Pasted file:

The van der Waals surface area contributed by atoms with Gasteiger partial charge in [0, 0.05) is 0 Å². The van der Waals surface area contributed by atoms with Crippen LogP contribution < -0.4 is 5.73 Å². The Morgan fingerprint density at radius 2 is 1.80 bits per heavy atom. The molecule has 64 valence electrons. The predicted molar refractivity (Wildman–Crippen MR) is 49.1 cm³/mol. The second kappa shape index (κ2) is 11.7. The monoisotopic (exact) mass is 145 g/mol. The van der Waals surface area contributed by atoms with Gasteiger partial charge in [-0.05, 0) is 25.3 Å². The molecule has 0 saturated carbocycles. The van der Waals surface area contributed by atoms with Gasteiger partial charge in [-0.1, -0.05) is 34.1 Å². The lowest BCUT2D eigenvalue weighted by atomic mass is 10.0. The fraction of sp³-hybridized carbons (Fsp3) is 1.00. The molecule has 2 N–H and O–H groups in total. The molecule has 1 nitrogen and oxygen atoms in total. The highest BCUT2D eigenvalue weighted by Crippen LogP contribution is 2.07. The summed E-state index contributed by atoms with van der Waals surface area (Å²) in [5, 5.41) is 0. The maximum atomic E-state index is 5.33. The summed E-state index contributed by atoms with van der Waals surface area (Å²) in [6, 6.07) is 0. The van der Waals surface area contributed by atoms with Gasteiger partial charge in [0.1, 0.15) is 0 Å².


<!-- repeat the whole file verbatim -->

The van der Waals surface area contributed by atoms with Gasteiger partial charge in [0, 0.05) is 0 Å². The van der Waals surface area contributed by atoms with Crippen LogP contribution < -0.4 is 5.73 Å². The Morgan fingerprint density at radius 2 is 1.80 bits per heavy atom. The molecule has 64 valence electrons. The predicted molar refractivity (Wildman–Crippen MR) is 49.1 cm³/mol. The second kappa shape index (κ2) is 11.7. The monoisotopic (exact) mass is 145 g/mol. The van der Waals surface area contributed by atoms with Gasteiger partial charge in [-0.05, 0) is 25.3 Å². The molecule has 0 saturated carbocycles. The van der Waals surface area contributed by atoms with Gasteiger partial charge in [-0.1, -0.05) is 34.1 Å². The lowest BCUT2D eigenvalue weighted by atomic mass is 10.0. The fraction of sp³-hybridized carbons (Fsp3) is 1.00. The molecule has 2 N–H and O–H groups in total. The molecule has 1 nitrogen and oxygen atoms in total. The highest BCUT2D eigenvalue weighted by Crippen LogP contribution is 2.07. The summed E-state index contributed by atoms with van der Waals surface area (Å²) in [5, 5.41) is 0. The maximum atomic E-state index is 5.33. The summed E-state index contributed by atoms with van der Waals surface area (Å²) in [6, 6.07) is 0. The van der Waals surface area contributed by atoms with Gasteiger partial charge in [0.1, 0.15) is 0 Å².